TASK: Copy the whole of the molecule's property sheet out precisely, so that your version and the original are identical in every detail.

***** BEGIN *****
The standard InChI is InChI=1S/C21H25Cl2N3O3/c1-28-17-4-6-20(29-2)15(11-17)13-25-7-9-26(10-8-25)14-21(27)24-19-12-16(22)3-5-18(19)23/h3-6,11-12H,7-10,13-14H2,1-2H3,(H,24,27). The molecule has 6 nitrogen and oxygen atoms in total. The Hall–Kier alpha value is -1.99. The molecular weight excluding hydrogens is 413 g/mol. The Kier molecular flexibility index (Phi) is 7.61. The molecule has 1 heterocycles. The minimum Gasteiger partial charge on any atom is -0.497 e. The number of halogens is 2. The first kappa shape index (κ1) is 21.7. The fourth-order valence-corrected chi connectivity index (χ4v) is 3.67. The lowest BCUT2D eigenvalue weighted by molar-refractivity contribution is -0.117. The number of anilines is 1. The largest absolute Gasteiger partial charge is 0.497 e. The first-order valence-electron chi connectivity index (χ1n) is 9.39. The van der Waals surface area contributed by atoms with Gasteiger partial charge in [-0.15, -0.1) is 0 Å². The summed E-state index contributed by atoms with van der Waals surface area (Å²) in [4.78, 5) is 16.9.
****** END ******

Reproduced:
The standard InChI is InChI=1S/C21H25Cl2N3O3/c1-28-17-4-6-20(29-2)15(11-17)13-25-7-9-26(10-8-25)14-21(27)24-19-12-16(22)3-5-18(19)23/h3-6,11-12H,7-10,13-14H2,1-2H3,(H,24,27). The molecule has 6 nitrogen and oxygen atoms in total. The Hall–Kier alpha value is -1.99. The molecular weight excluding hydrogens is 413 g/mol. The Kier molecular flexibility index (Phi) is 7.61. The molecule has 1 heterocycles. The minimum Gasteiger partial charge on any atom is -0.497 e. The number of halogens is 2. The first kappa shape index (κ1) is 21.7. The fourth-order valence-corrected chi connectivity index (χ4v) is 3.67. The lowest BCUT2D eigenvalue weighted by molar-refractivity contribution is -0.117. The number of anilines is 1. The largest absolute Gasteiger partial charge is 0.497 e. The first-order valence-electron chi connectivity index (χ1n) is 9.39. The van der Waals surface area contributed by atoms with Gasteiger partial charge in [-0.15, -0.1) is 0 Å². The summed E-state index contributed by atoms with van der Waals surface area (Å²) in [4.78, 5) is 16.9.